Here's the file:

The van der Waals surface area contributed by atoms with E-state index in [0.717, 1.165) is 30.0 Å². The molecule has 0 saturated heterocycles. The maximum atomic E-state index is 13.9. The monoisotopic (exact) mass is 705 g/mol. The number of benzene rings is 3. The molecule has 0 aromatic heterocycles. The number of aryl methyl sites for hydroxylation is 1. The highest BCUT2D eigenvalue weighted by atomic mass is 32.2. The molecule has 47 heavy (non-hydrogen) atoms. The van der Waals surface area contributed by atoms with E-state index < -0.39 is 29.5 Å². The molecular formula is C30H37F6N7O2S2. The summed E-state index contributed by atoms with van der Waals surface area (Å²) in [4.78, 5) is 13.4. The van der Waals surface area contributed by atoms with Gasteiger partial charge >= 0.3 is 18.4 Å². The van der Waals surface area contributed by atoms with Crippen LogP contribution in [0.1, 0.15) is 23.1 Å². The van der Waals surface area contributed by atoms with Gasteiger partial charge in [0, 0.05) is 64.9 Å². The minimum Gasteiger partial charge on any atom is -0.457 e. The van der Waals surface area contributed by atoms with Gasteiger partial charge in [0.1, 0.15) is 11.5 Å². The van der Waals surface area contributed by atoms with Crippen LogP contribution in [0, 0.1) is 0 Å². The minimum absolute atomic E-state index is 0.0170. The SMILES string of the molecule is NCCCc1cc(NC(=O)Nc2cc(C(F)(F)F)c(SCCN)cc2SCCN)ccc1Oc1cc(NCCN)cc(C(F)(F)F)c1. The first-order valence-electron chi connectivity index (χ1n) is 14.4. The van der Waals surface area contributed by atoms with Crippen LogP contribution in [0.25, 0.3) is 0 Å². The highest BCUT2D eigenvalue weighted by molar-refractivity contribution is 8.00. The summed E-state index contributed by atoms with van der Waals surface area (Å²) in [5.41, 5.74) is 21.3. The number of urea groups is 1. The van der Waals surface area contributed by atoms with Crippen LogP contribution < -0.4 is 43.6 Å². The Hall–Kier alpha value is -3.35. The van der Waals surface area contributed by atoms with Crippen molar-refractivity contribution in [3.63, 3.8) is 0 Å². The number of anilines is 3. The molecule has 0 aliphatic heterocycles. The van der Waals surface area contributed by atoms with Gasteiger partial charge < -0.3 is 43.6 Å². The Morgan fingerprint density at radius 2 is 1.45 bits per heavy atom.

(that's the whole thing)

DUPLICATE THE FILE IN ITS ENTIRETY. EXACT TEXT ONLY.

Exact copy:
The van der Waals surface area contributed by atoms with E-state index in [0.717, 1.165) is 30.0 Å². The molecule has 0 saturated heterocycles. The maximum atomic E-state index is 13.9. The monoisotopic (exact) mass is 705 g/mol. The number of benzene rings is 3. The molecule has 0 aromatic heterocycles. The number of aryl methyl sites for hydroxylation is 1. The highest BCUT2D eigenvalue weighted by atomic mass is 32.2. The molecule has 47 heavy (non-hydrogen) atoms. The van der Waals surface area contributed by atoms with E-state index < -0.39 is 29.5 Å². The molecular formula is C30H37F6N7O2S2. The summed E-state index contributed by atoms with van der Waals surface area (Å²) in [4.78, 5) is 13.4. The van der Waals surface area contributed by atoms with Gasteiger partial charge >= 0.3 is 18.4 Å². The van der Waals surface area contributed by atoms with Crippen LogP contribution in [0.1, 0.15) is 23.1 Å². The van der Waals surface area contributed by atoms with Gasteiger partial charge in [0, 0.05) is 64.9 Å². The minimum Gasteiger partial charge on any atom is -0.457 e. The van der Waals surface area contributed by atoms with Gasteiger partial charge in [0.1, 0.15) is 11.5 Å². The van der Waals surface area contributed by atoms with Crippen LogP contribution in [0, 0.1) is 0 Å². The minimum absolute atomic E-state index is 0.0170. The SMILES string of the molecule is NCCCc1cc(NC(=O)Nc2cc(C(F)(F)F)c(SCCN)cc2SCCN)ccc1Oc1cc(NCCN)cc(C(F)(F)F)c1. The first-order valence-electron chi connectivity index (χ1n) is 14.4. The van der Waals surface area contributed by atoms with Crippen LogP contribution in [0.25, 0.3) is 0 Å². The highest BCUT2D eigenvalue weighted by molar-refractivity contribution is 8.00. The summed E-state index contributed by atoms with van der Waals surface area (Å²) in [5.41, 5.74) is 21.3. The number of urea groups is 1. The van der Waals surface area contributed by atoms with Crippen LogP contribution < -0.4 is 43.6 Å². The Hall–Kier alpha value is -3.35. The van der Waals surface area contributed by atoms with Crippen molar-refractivity contribution in [3.63, 3.8) is 0 Å². The number of anilines is 3. The molecule has 0 aliphatic heterocycles. The van der Waals surface area contributed by atoms with Gasteiger partial charge < -0.3 is 43.6 Å². The Morgan fingerprint density at radius 2 is 1.45 bits per heavy atom.